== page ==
The process for selecting a police chief will begin once the town manager has been hired.

~ AH

Mental Awareness Campaign Launched

TRUCKEE

The Community Collaborative of Tahoe Truckee has partnered with the Katz Amsterdam Foundation to launch Part of Our Nature — a campaign to remove the stigma around mental health challenges and open access to local support and services. Through a creative strategy of powerful and humorous messages from animals, the multi-month campaign hopes to breach a difficult subject with familiar faces.

COVID-19 has illuminated and intensified the mental health issues many Americans struggle with. This is especially true for rural, mountain communities. According to a 2020 Behavioral Health Survey conducted before the COVID-19 outbreak in North Tahoe, 42% of respondents reported three-plus days of poor mental health in the past month versus the national average of 28%. On average, mountain community residents report poor mental health days at a 150% higher rate than the general American public.

~ CCTT press release

Bike Racks for Tahoe Program Extended

TAHOE CITY

Following two successful phases of the Bike Racks for Tahoe program that was introduced to public agencies and businesses in 2018 and 2019, the nonprofit Tahoe Fund will continue its partnership with the Lake Tahoe Bicycle Coalition to offer low or no-cost bike racks to interested centrally located town center locations in the Tahoe Basin. The program is designed to encourage locals and visitors to ride their bikes around lakeside communities instead of drive.

Grant funding provided by the Tahoe Fund will also be used to support the bike coalition’s mobile bike racks, known as “bike valets,” at events around the Basin. Bike valets offer free, safe bike parking to event-goers to encourage them to ride — instead of drive — to concerts, festivals and more.

The Bike Coalition will be responsible for all ordering, shipping and professional installation of the bike racks on behalf of the selected businesses, with installations expected mid-September 2020.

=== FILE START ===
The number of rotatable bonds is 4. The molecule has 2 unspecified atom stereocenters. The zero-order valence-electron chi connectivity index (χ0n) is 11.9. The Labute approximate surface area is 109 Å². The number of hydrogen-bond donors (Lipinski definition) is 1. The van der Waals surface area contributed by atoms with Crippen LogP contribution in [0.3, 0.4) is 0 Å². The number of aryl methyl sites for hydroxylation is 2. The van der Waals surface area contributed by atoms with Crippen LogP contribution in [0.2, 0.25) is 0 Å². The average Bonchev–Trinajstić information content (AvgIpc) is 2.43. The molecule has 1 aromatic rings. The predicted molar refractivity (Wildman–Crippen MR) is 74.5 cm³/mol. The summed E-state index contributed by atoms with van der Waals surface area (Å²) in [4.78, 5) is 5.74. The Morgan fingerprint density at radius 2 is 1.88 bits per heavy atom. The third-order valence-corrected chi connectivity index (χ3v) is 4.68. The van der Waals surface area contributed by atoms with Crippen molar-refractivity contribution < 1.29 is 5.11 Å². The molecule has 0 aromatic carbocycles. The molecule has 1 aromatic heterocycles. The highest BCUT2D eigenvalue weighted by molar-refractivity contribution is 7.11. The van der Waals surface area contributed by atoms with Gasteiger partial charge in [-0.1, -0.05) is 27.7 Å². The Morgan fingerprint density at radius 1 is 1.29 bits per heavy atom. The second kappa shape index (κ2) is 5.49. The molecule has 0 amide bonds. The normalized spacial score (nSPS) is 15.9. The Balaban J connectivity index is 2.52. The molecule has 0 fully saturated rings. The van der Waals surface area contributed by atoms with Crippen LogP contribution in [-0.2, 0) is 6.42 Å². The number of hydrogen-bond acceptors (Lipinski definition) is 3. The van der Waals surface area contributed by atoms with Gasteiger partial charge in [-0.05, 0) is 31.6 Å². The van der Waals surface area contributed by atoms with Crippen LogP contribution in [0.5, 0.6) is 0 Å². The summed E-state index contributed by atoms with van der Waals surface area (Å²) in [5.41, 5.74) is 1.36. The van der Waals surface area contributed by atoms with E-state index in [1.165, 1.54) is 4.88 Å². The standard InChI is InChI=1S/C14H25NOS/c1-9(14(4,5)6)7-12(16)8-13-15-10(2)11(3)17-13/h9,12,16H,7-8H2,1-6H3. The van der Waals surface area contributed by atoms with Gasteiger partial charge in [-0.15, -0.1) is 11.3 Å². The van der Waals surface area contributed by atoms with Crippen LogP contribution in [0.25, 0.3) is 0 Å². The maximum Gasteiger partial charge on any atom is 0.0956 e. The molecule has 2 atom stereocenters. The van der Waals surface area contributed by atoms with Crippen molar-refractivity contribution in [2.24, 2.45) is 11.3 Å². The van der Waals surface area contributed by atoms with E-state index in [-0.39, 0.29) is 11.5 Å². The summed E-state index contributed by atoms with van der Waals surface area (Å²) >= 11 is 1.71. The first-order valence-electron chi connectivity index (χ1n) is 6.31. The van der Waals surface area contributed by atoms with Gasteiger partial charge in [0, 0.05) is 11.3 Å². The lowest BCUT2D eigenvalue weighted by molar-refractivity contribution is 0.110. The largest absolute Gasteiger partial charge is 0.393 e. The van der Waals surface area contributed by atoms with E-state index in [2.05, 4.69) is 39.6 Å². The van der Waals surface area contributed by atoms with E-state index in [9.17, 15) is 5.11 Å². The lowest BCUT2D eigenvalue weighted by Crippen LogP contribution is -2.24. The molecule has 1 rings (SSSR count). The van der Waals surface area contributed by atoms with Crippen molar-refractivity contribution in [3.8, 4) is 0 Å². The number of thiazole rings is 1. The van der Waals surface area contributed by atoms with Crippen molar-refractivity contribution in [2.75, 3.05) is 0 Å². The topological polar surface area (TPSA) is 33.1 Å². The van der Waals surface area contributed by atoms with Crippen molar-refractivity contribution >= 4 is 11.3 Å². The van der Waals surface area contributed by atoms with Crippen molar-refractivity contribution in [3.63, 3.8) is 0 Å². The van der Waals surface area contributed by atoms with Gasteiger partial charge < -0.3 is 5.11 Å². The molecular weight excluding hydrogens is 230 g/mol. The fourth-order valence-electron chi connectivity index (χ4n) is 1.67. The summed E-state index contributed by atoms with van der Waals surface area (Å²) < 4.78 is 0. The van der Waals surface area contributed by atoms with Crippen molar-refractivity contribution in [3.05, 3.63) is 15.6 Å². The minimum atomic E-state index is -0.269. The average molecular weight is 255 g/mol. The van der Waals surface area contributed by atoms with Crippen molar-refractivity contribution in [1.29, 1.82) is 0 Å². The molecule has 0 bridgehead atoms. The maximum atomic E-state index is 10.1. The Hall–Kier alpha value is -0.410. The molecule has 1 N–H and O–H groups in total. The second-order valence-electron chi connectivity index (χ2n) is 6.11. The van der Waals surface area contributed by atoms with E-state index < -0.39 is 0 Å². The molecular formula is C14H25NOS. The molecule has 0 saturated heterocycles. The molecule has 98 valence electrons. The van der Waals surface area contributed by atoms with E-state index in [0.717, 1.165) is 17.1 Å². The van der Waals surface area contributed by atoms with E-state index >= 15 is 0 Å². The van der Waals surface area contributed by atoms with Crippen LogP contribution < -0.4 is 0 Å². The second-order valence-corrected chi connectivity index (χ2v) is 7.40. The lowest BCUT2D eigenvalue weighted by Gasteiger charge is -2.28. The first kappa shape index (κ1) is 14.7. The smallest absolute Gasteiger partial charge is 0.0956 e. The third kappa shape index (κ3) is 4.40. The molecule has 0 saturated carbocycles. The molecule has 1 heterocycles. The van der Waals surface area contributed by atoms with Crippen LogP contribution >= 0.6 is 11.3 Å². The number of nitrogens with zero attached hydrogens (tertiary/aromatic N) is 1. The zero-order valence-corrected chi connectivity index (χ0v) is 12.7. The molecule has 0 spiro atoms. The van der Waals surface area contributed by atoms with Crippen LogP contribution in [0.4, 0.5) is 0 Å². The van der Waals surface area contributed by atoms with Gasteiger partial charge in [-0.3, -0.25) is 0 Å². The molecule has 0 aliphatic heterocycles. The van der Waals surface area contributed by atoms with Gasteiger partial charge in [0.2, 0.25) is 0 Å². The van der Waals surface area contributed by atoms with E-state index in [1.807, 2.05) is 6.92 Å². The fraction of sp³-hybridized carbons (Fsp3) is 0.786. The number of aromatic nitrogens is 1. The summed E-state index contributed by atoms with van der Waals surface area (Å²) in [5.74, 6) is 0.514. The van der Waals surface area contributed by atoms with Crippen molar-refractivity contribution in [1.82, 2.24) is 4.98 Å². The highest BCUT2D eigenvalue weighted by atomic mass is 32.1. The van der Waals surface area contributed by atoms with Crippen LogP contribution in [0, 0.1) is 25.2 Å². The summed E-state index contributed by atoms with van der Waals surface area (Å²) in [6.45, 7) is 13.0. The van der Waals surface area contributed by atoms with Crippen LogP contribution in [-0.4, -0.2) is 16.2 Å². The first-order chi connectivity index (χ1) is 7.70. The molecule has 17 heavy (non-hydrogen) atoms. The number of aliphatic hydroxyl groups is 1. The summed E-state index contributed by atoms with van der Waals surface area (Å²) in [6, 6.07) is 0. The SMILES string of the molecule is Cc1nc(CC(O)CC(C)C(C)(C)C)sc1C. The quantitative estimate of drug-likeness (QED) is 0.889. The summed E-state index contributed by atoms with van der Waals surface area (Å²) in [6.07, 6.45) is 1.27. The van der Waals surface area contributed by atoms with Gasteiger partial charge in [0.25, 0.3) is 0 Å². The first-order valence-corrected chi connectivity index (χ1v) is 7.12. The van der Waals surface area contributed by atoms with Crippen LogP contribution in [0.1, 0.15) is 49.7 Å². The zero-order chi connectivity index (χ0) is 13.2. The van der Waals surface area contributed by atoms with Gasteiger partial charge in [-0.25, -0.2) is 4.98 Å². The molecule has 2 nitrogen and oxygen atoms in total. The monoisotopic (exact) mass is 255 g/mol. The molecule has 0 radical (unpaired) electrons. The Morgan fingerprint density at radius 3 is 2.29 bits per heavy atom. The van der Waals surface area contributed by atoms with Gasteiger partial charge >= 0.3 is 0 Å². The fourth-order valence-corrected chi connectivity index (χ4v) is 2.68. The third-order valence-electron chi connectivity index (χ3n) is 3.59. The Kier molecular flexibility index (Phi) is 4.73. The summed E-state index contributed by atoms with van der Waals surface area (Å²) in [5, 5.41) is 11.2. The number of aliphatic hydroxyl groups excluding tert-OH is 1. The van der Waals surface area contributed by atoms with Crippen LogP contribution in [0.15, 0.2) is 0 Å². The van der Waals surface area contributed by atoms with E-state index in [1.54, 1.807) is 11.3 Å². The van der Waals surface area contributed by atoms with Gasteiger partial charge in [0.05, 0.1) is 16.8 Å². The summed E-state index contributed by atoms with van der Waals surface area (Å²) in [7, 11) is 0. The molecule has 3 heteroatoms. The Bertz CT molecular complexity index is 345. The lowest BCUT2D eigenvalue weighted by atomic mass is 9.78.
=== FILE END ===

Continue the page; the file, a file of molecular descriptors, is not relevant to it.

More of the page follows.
~ Tahoe Fund, LTBC press release

Confirmed Cases of Rabies in Nevada Bats

SPARKS

The Nevada Department of Agriculture Animal Disease Laboratory has confirmed seven positive rabies cases in bats in Clark and Washoe counties. Rabies is most commonly found in bats, and bat activity tends to peak between the months of May and October throughout Nevada.

Any bats, dead or alive, that may have been in contact with people or domestic animals should be reported immediately. It is important that individuals contact the NDA Animal Disease Lab or their local animal control agency before attempting to pick up a bat. If an individual is asked to collect the bat for testing, they should carefully follow all instructions provided by the agency including using heavy gloves to avoid potential bites.

The Animal Disease Laboratory confirms between 10 and 20 cases of bat rabies each year. To date in 2020, the lab has tested 179 bats, and seven were positive for rabies.

~ NDA press release

Electric Buses, Trail Improvements Coming to Eastern Placer

AUBURN

Electric buses will be purchased and operating within the next three years to serve residents in Eastern Placer as part of an effort to reduce greenhouse gas emissions and provide more achievable housing. The Placer County board of supervisors has accepted nearly $3.6 million in grant funds from Neighborhood Partners LLC in exchange for implementing transit and trail improvements. The transportation improvements will be completed by the county to support Meadow View Place in Martis Valley, a 56-unit housing project.

Placer County Public Works Deputy Director Will Garner says the electric buses will be used to support the expansion of TART service. The county also received $200,000 from the California Low Carbon Transit fund which will be used to help cover the cost of installing charging infrastructure.

~ Placer County press release

Homeless Count Released

PLACER COUNTY

The number of people experiencing homelessness in Placer County increased from 2019 to 2020, according to results from the annual point-in-time count released by the Homeless Resource Council of the Sierras. As the lead organization in the region’s Continuum of Care for homelessness, HRCS is a nonprofit collaborative comprised of members representing nonprofit and government agencies serving the community’s needs around homelessness.

A total of 744 homeless individuals were counted in Placer County, from Roseville to North Lake Tahoe. The count surveyed both unsheltered and sheltered individuals, and was conducted by volunteers, nonprofit, and county staff for the night of Jan. 29. By comparison, 617 homeless individuals were identified in the 2019 count and 584 in 2018.

~ HRCS press release

Local Agencies House Workers

TRUCKEE/NORTH TAHOE

July 1 marked the launch of the Truckee Tahoe Workforce Housing Agency’s first program, a partnership with Landing Locals, that will connect TTWHA member agency employees with second homeowners for long-term leasing opportunities.